Our study addressed the question of the overall prevalence of MS in France. It is the first to evaluate the prevalence in each region using the same methodology. We estimated that the standardised prevalence of MS in France was 65 per 100 000 inhabitants among French farmers. We also demonstrated the existence of an uneven geographical distribution, with a gradient in prevalence that decreased by 50%, from 100 per 100 000 inhabitants in the north east to 50 in the south west. The same general trend was observed separately for men and women.
These estimations sound robust, as the whole French rural population is covered by the same health insurance system, without any limitation on access to healthcare. The mean age of the farmer’s population was 49.9 years (54.9 years for MS cases). The estimate is therefore unlikely to be biased because the disease has not yet appeared, as MS starts before the age of 40 years in more than 80% of patients.10,11 However, our figures may be underestimated. Report of MS as a long term illness to the health insurance system is usually conditioned by the need for treatment, either immunoactive or symptomatic. Early and benign cases may be missed by the system. This does not occur with more severe cases. This bias, however, is less in France because of the trend towards early prescription of disease modifying treatments.
Some patients may have changed their profession after the diagnosis of MS was established, for a less physically demanding occupation. In such cases, they would also have changed their insurance system. We have no precise data regarding this situation, which we consider to be rare. Ascertainment of cases may be discussed. Most of the MS cases are reported directly by neurologists, as neurologists are in charge of the diagnosis and are the only healthcare professionals allowed to prescribe approved immunoactive drugs in France. Some cases may be reported by general practitioners but usually after a diagnosis by a neurologist. Nevertheless, demonstration of the geographical gradient may be considered as very robust and reliable, as a differential declaration bias between the different regions would have been very unlikely.
Our results may be generalised to the whole of the French population, as there is no convincing evidence of increased or decreased susceptibility to MS among persons living in the countryside,3 apart from one positive association found in Norway between a rural inland residence and MS.12 The north east to south west gradient we observed for France is similar to that previously described in other countries.1–3 Furthermore, our estimates are in accordance with those already available in France.2,4–7 In 1994, the main French health insurance system (“Régime général de la Sécurité Sociale”) carried out a study of the prevalence of long lasting conditions, by random sampling of 2% of the patients declared as ALD.8 They estimated a prevalence rate of 40/100 000, which is lower than that reported in our study (65/100 000). However, there have been significant changes in reporting MS cases between 1994 and 2003, especially as a result of the introduction of immunoactive drugs for MS which are paid by the health insurance system. In 1994, the rule was to report only disabling cases, providing a systematic underestimation. The existence of a north to south gradient in the prevalence of MS in France had also been suggested previously from the systematic analysis of death certificates.4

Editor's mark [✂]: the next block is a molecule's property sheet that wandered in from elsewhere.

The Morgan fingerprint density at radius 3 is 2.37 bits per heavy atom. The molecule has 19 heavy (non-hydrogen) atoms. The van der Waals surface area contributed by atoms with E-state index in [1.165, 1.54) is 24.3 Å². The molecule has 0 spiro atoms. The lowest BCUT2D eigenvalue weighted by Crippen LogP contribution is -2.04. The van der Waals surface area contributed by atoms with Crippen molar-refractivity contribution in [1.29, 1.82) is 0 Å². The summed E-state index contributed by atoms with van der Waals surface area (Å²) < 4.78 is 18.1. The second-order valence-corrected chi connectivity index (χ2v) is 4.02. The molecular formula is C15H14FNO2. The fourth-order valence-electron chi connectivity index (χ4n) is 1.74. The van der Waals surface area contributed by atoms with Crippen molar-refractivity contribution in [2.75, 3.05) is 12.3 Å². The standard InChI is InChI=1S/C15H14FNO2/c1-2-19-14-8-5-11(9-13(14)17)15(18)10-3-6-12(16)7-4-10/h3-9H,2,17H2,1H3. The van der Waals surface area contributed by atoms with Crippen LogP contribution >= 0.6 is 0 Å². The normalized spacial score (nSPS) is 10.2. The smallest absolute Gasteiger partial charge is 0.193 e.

Our results place France among countries of medium to high prevalence. Confirming the uneven distribution of MS raises the question of genetic and environmental factors in the risk of developing MS. It has been suggested that the north to south gradient observed in the USA could rather match immigration patterns of Europeans at higher or lower risk of developing MS.13 However, migration studies in South Africa, Israel, the UK and French West Indies suggest that the prevalence of MS can also depend on the environment, as it may even vary within populations sharing the same genetic background, depending on the age at immigration.14–18
The authors are indebted to Mr Laurent Laforest, Mrs Cécile Ritleng and Dr Eric Van Ganse for their help in the statistical analysis.
Published Online First 13 February 2007
Competing interests: None.